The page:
Give good medicine Being sick is hard enough -- it's nice if the medicine doesn't make your child feel worse. Ask your pediatrician to suggest over-the-counter remedies that are long-lasting or taste good, such as ones that come as lollipops or quick-dissolving strips.
Don't jump straight to the drugstore remedies, says Neil Schachter, M.D., author of The Good Doctor's Guide to Colds & Flu. For a cough, start with liquids (like soup, or tea for older kids who like it) to wash away the mucus, and then an old-school antihistamine like Benadryl, which often works better than some newer ones on the market. Only if those don't do the trick should you turn to a cough suppressant.
Bend some house rules Whether that means giving your child some ginger ale or letting her snuggle with the dog on the couch, special privileges can bring comfort and cheer. Kellie Pease, a mom of three in Derby, Connecticut, sets up a sick-day-only snack table next to the living room sofa. "Since they're normally not allowed to eat or drink anywhere but the kitchen, it's a real treat," she says. "It also gets them to eat and drink better."
Try some home remedies Theresa Duda, a mom of three, ages 6, 4, and 2, and a pediatric nurse-practitioner in Portland, Oregon, swears by warm, steamy baths about 30 minutes before bedtime to loosen chest or nasal congestion and to help relax kids' bodies. If your child doesn't have sensitive skin, a little eucalyptus or lavender essential oil added to bathwater can help open airways and provide a calming effect. (Always store essential oils well out of kids' reach.)
Other easy ways to help your kid feel better, from Patricia Carroll, author of What Nurses Know and Doctors Don't Have Time to Tell You:
For a stuffy or dry nose: Squirt a solution made from 2 cups warm water and 1 teaspoon salt up her nose through a bulb syringe.
For a sore throat: If she's old enough to gargle, try a mixture of 8 ounces warm water, 1 teaspoon salt, and 1 teaspoon baking soda. (Baking soda cuts the mucus that causes the pain.)
For sinus pain: Use a heating pad wherever she's feeling pressure. Or make your own by heating water and soaking washcloths in it.
Make the bed more welcoming Give your child several layers of sheets and thin blankets so it's easy for her to peel them off to get cool or cuddle under them to stay warm. Plan on changing the sheets frequently, too. It's more laundry, but a fresh pillowcase just may lull a feverish kid to sleep. The final touch? Stuffed animals set up by your child's feet: Tell her they're there to watch over her and help her feel better.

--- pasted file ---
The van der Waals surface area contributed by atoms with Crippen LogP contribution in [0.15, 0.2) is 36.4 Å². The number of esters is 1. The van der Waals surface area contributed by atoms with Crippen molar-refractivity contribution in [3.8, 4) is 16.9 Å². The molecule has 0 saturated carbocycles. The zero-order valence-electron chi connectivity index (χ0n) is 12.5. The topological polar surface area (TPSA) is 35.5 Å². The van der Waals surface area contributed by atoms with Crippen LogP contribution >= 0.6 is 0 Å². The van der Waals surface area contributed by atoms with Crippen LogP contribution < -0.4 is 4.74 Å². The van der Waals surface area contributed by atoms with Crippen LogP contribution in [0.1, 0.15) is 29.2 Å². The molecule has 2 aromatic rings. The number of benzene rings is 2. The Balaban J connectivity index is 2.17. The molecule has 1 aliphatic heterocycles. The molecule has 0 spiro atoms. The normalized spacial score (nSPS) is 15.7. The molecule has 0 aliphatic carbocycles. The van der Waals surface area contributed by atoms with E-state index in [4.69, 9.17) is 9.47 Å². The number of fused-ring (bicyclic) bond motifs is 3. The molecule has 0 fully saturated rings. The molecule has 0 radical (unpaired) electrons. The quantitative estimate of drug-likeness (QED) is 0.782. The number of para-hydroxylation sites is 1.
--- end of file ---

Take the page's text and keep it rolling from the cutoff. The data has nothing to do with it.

Teri Cettina wrote "Great Car Games" for the August issue of Parenting.
Low-key funSet up some solo games Deliver a pile of junk mail. To someone who doesn't get much mail, free address stickers and catalogs are very exciting. Or hand over a flashlight; a dark room is the perfect theater for light shows and shadow puppets. Tell him when you'll check back to see his show.
Join in the fun Let your child be king of the house for 15 minutes once or twice a day: He gets to give silly commands ("Dance and sing the Hokey Pokey" or "Read me a funny story") as you humbly oblige. Play a game of memory with family photos, or draw a picture together, taking turns adding an arm, then a nose, until it's complete. When you need to get something done around the house, give your child one walkie-talkie while you carry the other one. Share jokes (Over!), describe what you're cooking (Over!), and keep in touch (Over!) throughout the day. More low-tech? Pay bills or fold laundry in his room to keep him company.
Air them out A little fresh air can help a child feel and sleep better. "If he's up and moving inside, he can safely go outside and play a little or take a short walk with you," says Theresa Duda.
Dote on your healthy kids, too Set up an art center in the kitchen, separate from the sick sibling, or let the healthy child choose the video from time to time. After all, sick days shouldn't be the only time your kids get extra attention. Otherwise, they might start complaining of the sniffles much more often!
Sanity savers for youAccept a few favors Even once your child is past the contagious stage, she'll probably still need to stay home a few days. That's when you may really be looking for a break. Take a friend up on her offer to watch your kids while you soak in the tub or run errands. To lower the chance that your mom friend will catch the bug, ask if she'll give you a quick break after your child's in bed.
Keep yourself from getting sick It's one of life's great injustices that caring for a poor, sick child can lead to a just-as-sick mom. Hedge your bets by washing your hands more than you really think you need to, eat more foods rich in vitamin C, and scoop up those dirty tissues carefully by the edges.
Embrace the upheaval Sick kids whine, complain, and clamp onto your legs as if they're permanent appendages because they simply don't know how to soothe themselves when they're feeling off. Instead of gritting your teeth, give in with as many hugs and cuddles as she needs, and you may be surprised that she stops clinging so much. That's because what kids often want most when they're sick isn't orange juice or cartoons: It's you.